M.N. There is a lot more to find out about what the sun is made of. If you look up tables of solar composition, you will see that much of the information is based on the composition of meteorites, whose composition is assumed to be similar to that of the sun. Solar isotopic ratios are especially poorly known. Part of this is because it is not possible to do good solar spectroscopy for many elements and isotopes. So while solar chemistry is rather poorly known, the physics is better known. There are still some questions, however, of the degree to which the solar wind is the same as the average surface composition of the sun. We must use our understanding of the physics of the sun and the solar wind to know how to correct the data from the Genesis samples for processes that might change the solar wind composition.
A.K. What else do you do at JPL and elsewhere?
M.N. When I retired, I resigned from all my committees and management duties. Those jobs had consumed most of my time and had stopped being fun. Now I have more time for research than before. Right now my work for Genesis isn't really research, but it enables research in the future.
I also work on analyzing solar wind data acquired by the Ulysses and other space missions.
A.K. What is your everyday work life like?
M.N. I go in to JPL about half time. I often get there about 11:30, when it is easier to find a parking space. Then I work on the project of the moment. I can carry work back and forth between my computers at JPL and at home. I've just finished writing a chapter of a book on the results of the Ulysses mission. I'm also working with people from other institutions on x-rays from comets.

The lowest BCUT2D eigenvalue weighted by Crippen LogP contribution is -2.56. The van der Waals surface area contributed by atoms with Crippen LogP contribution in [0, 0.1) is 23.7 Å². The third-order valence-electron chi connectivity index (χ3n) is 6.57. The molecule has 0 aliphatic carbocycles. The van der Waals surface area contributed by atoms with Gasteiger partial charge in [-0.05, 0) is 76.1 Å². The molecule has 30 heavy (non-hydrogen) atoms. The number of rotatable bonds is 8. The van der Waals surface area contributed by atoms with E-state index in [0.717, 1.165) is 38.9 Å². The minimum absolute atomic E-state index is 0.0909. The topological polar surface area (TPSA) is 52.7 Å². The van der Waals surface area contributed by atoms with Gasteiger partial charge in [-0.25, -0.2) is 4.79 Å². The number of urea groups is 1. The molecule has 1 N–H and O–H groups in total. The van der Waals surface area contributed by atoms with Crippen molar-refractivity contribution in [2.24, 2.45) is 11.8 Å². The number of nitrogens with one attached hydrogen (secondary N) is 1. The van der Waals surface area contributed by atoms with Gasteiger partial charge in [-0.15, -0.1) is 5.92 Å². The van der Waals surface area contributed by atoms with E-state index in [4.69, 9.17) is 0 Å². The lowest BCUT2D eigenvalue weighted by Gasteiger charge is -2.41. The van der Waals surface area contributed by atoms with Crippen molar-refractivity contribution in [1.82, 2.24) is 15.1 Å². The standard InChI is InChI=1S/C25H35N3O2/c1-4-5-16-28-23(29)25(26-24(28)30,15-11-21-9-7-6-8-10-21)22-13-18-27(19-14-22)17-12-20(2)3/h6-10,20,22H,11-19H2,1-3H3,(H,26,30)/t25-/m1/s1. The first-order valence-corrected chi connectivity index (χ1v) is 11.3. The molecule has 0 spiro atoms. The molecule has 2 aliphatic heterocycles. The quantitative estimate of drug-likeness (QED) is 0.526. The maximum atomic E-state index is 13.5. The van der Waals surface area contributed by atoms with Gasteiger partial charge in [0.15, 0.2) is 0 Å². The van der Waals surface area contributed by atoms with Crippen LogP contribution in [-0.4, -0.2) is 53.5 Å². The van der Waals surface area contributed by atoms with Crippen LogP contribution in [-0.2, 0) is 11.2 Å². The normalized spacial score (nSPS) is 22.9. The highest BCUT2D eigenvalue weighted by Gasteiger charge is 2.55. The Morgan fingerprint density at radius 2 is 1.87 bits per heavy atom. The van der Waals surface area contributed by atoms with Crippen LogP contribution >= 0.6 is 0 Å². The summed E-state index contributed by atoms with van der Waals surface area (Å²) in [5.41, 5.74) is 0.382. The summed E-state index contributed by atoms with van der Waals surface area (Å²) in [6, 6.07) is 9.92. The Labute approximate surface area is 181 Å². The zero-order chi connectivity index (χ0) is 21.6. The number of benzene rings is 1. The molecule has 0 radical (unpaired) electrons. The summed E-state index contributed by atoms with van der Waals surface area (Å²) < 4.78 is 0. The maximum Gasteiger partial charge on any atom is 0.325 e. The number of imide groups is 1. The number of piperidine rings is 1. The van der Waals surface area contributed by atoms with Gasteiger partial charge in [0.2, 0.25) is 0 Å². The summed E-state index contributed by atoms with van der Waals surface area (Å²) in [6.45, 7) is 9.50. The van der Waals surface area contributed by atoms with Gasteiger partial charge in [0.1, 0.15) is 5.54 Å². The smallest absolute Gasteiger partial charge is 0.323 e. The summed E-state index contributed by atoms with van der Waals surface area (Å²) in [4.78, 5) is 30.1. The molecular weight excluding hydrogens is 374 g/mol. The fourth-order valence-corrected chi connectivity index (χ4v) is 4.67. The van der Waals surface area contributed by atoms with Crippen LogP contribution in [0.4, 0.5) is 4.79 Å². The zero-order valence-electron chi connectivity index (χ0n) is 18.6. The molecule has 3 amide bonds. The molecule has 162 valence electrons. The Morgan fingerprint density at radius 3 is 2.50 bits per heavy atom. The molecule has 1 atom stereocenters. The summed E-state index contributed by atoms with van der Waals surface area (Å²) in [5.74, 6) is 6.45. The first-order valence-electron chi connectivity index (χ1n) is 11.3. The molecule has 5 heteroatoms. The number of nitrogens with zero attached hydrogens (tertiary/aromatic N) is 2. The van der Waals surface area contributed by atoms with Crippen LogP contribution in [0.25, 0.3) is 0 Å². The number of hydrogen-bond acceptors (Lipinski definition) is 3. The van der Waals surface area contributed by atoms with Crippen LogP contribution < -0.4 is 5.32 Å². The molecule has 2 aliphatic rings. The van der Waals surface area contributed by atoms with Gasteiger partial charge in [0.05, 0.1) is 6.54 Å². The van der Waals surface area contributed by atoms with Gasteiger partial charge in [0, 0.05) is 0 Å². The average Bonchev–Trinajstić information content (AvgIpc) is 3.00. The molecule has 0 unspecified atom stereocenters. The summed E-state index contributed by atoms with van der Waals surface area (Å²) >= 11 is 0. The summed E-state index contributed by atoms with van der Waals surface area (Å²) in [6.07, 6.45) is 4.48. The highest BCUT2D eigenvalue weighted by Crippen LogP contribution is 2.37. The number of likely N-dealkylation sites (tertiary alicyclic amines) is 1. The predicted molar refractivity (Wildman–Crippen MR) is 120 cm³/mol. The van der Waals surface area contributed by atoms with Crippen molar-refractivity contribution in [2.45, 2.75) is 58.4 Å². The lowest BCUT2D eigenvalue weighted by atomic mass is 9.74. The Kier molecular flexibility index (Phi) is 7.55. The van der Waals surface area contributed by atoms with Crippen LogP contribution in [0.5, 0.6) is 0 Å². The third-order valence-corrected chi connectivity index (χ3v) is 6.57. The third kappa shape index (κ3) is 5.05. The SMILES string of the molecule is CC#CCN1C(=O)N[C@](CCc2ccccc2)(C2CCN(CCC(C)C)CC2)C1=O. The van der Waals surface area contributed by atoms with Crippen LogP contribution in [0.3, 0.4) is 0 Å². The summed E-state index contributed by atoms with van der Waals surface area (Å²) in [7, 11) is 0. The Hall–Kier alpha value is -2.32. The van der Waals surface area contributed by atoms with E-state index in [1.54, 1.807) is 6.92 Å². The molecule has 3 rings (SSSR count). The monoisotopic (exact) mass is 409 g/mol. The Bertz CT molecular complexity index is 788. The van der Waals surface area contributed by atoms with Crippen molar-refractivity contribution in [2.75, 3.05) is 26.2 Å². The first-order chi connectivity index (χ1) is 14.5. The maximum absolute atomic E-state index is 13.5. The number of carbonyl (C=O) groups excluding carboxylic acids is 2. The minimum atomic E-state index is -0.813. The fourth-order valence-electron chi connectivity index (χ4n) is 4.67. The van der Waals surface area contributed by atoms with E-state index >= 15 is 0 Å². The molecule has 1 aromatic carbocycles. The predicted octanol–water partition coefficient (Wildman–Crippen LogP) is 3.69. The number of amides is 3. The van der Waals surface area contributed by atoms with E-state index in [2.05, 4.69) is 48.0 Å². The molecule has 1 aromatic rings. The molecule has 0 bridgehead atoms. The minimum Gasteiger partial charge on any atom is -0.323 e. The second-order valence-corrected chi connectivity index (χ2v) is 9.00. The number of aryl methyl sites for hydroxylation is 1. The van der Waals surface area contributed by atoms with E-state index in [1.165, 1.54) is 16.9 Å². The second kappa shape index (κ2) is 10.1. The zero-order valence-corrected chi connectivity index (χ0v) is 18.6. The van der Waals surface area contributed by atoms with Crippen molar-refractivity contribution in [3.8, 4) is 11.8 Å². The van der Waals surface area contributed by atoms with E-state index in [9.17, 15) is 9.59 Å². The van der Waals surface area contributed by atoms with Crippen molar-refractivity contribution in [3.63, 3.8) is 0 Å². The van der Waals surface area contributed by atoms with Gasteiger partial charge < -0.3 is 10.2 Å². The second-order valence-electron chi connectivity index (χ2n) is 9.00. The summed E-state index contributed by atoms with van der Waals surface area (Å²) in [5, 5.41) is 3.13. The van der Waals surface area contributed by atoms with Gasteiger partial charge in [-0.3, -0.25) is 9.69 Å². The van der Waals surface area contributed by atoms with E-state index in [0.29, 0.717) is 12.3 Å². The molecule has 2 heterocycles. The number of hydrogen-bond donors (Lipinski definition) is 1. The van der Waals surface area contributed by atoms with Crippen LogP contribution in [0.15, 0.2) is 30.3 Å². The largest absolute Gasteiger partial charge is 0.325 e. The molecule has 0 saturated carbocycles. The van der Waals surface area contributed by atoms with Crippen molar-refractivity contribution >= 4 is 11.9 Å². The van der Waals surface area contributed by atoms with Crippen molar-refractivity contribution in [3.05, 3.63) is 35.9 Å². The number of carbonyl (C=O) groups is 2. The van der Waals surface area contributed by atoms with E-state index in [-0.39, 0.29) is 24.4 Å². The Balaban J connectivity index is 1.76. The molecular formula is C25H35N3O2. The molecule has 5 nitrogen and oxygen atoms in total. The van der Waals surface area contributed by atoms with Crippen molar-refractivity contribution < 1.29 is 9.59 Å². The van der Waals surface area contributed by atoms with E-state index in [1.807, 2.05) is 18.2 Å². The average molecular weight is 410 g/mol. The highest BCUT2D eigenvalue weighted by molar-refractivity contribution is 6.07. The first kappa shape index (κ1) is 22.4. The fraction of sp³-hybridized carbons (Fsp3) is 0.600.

This comet x-ray business is interesting. A colleague from the University of Kansas came up with what I think is the correct explanation for how heavy ions in the solar wind cause Comet Hyakutake and other active comets to emit x-rays.
A.K. Are there any barriers to your work at the present time?
M.N. Well, there are not enough hours in the day. Actually my life is pretty good right now. I sometimes wish I was smarter and could find more right answers in among the wrong answers.